Review of “the Library Book” stresses the role of public libraries are “radical and socially equalising”.  Confirmed that Wootton Fields Library will move from school to cheaper site, in the teeth of local opposition.  Pembury Library in Kent may also move to cheaper location. 5 non-local and 6 local stories.


  • Chicago blog post part 3 – Undaimonia.  In which, Simon Barron of Voices for the Library attends the frenetic US SLA (Special Libraries Association) conference.
  • Chicago Public Library to waive overdue fines in first amnesty program for decades -Chicago Sun Times (USA). “Since January 2011 alone, Chicago’s 79 public libraries are owed $1.4 million in unpaid fines on overdue materials valued at more than $2 million. But, Bannon said some of the literary treasures the system hopes to recover have been sitting in people’s basements for a lot longer than that. “We have stuff that’s been gone for 20 years or longer. It’s very common in libraries. Somebody checks something out. They may forget to return it. Then, they choose not to return it. The fines have accumulated so high, they figure, ‘I’ll just keep the materials,’” Bannon said Monday. “A fine amnesty has two primary goals. One is to re-engage users we’ve lost who’ve accumulated fines they can’t pay. The second goal is to get the materials that are out.”
  • faceBOOK: a week in the life of a branch library – Voices for the Library.  Superb images of library users with the many different reasons why they came to the public library.
  • Gift of words: the radical and socially equalising role of the public library – LSE Review of Books.  Reviews “The Library Book”.  “As public library closures and cuts continue, any and all hands on deck to stem this rising tide are, frankly, most welcome and worthwhile. Meanwhile, the obvious thing to do – if you don’t want to fork out from your personal riches to buy this book – is to get yourself down to your local library where more than likely this, and a treasure trove of other information riches, is available to you today!”
  • Will the Olympic Games inspire a nation of readers? – National Literacy Trust.  “This summer’s Olympic Games is creating a new cohort of role models. Inspiration of a new generation is the theme of the 2012 Games. And, fantastically, inspiration to read is a key message coming from the celebrations. Perhaps it’s no surprise that with the genius of Frank Cottrell Boyce behind it, the opening ceremony featured a fabulous children’s literature mash-up. It was wonderful to see stories for children at the heart of the celebration of our nation. And it’s fantastic that projects like the Summer Reading Challenge are part of the cultural Olympic festival.”


Local News

  • Brent – Save Kensal Rise Library.  Video.
  • High Street garage could become new Pembury Community Centre – This is Kent.  “The proposal is part of a plan to move Pembury library from its current location, on Henwood Green Road, as Kent County Council looks to cut costs. Chairman of Pembury Parish Council June Crowhurst said the 292sqm site would provide an ideal location for the library and could incorporate other facilities …”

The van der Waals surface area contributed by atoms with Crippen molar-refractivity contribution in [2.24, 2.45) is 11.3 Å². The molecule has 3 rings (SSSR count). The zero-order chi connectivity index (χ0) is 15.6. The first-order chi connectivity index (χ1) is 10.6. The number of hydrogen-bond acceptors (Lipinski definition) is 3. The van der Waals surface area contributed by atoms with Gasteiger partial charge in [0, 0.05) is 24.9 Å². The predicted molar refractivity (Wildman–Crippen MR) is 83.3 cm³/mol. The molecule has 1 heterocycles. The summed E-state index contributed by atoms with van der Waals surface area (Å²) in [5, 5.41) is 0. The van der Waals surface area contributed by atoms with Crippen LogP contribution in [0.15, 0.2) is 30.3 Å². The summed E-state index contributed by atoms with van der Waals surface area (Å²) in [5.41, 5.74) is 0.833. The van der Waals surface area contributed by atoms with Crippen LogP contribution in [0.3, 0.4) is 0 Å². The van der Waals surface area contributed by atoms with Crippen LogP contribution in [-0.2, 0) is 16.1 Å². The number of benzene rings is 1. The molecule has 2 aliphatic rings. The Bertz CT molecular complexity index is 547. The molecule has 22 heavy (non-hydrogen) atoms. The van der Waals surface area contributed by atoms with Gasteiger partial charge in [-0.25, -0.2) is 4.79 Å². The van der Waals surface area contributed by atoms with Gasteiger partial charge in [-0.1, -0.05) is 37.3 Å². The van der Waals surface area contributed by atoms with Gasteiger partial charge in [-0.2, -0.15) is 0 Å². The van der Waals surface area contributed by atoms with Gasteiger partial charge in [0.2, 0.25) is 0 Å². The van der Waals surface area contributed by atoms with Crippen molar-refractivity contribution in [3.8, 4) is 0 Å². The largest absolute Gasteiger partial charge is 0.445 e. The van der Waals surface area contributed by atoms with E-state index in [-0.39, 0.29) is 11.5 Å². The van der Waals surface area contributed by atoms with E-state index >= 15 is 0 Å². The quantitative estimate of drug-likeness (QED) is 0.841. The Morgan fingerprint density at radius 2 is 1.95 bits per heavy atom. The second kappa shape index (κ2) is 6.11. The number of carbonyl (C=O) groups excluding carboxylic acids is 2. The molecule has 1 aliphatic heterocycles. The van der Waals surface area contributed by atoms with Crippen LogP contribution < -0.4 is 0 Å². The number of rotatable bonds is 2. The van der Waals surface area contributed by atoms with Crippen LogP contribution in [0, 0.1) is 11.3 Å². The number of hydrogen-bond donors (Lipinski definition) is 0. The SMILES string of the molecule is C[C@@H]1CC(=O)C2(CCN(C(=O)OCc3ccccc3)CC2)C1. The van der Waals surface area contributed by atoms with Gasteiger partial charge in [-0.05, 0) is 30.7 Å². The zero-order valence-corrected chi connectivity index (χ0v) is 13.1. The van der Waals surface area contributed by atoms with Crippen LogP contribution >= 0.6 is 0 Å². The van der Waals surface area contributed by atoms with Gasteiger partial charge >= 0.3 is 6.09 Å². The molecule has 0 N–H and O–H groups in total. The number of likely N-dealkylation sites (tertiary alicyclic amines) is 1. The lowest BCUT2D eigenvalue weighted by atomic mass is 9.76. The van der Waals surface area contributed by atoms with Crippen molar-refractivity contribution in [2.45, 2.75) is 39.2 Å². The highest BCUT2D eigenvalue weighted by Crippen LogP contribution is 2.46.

• Hawkhurst Library tells council it wants books instead of computers – This is Kent.  “Parish councillor Margaret Brinsley, who met the council working party looking into libraries, said proposals to increase the number of computers did not make financial sense, and would have a serious impact on the number of books which could be stored there. She said: “The information they gave us is that it costs £30,000 a year to run the library but that about a third of that is used on the computers. “There are only two computers so that just seems a vast amount of money.”
    • Kent – Thamesview pupils have a story to tell – MyVoice.  “On the first day of half term, most teenagers might be slumped in front of their favourite computer game. But a group of dedicated Thamesview School students were out first thing heading for the… public library. The group of nine mixed-aged teens joined their school librarian Vanda Fox at Gravesend Library in Windmill Street to offer an Alice in Wonderland story time as part of the My Voice project, a national literacy programme.”
  • Northamptonshire – Decision finally reached over future of Wootton Fields Library – Northampton Chronicle.  Despite public protests, Council decides to move library away from existing building.  “For the past eight years, the public library for Wootton has been combined with the school library at Caroline Chisholm School as part of a PFI scheme for the school. Together the libraries are jointly known as Wootton Fields Library. The current PFI arrangement means the public library costs the council considerably more than similar libraries in the county.”.  Will move to “temporary building based at Wootton Community Centre”.  Move will save council £1 million over 17 years.  Temporary building will have same facilities and council will look towards a new permanent building in partnership with parish council.

“What we are seeing now is clear examples, such as the moving of Wootton library, of what happens when you don’t plan your finances right.”

  • South Tyneside – Library hours cut back across South Tyneside – BookSeller.  “The opening hours of eight libraries will change from 3rd September; most will see hours reduced, while some will close their doors altogether on certain days of the week. South Tyneside council is looking to make savings of £20 million across its entire budget, following an attempt to create £35 million of savings last year. The affected libraries are South Shields Central Library, Boldon Lane, Cleadon Park, East Boldon, Hebburn, Jarrow, Primrose and Whitburn.”